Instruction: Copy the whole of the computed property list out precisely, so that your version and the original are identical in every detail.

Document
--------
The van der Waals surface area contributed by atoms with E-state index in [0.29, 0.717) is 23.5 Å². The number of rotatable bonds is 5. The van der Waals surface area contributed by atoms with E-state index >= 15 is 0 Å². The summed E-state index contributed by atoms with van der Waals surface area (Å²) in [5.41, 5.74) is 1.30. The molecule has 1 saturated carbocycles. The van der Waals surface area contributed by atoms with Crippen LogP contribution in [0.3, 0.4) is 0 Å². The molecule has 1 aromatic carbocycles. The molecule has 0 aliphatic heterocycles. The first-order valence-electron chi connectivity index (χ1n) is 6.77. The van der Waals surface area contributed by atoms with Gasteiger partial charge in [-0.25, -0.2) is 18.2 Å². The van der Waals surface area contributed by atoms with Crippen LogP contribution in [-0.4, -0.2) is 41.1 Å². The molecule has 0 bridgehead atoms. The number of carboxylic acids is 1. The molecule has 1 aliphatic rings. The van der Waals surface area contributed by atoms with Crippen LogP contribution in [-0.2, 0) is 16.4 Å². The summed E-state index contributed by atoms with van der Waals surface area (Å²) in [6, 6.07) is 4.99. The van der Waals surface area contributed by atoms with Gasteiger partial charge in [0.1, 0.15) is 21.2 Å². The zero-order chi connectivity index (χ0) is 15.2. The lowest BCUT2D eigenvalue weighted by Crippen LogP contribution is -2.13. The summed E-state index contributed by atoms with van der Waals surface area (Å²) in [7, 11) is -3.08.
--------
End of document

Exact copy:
The van der Waals surface area contributed by atoms with E-state index in [0.29, 0.717) is 23.5 Å². The number of rotatable bonds is 5. The van der Waals surface area contributed by atoms with E-state index >= 15 is 0 Å². The summed E-state index contributed by atoms with van der Waals surface area (Å²) in [5.41, 5.74) is 1.30. The molecule has 1 saturated carbocycles. The van der Waals surface area contributed by atoms with Crippen LogP contribution in [0.3, 0.4) is 0 Å². The molecule has 1 aromatic carbocycles. The molecule has 0 aliphatic heterocycles. The first-order valence-electron chi connectivity index (χ1n) is 6.77. The van der Waals surface area contributed by atoms with Gasteiger partial charge in [-0.25, -0.2) is 18.2 Å². The van der Waals surface area contributed by atoms with Crippen LogP contribution in [-0.4, -0.2) is 41.1 Å². The molecule has 0 bridgehead atoms. The number of carboxylic acids is 1. The molecule has 1 aliphatic rings. The van der Waals surface area contributed by atoms with Crippen LogP contribution in [-0.2, 0) is 16.4 Å². The summed E-state index contributed by atoms with van der Waals surface area (Å²) in [6, 6.07) is 4.99. The van der Waals surface area contributed by atoms with Gasteiger partial charge in [0.1, 0.15) is 21.2 Å². The zero-order chi connectivity index (χ0) is 15.2. The lowest BCUT2D eigenvalue weighted by Crippen LogP contribution is -2.13. The summed E-state index contributed by atoms with van der Waals surface area (Å²) in [7, 11) is -3.08.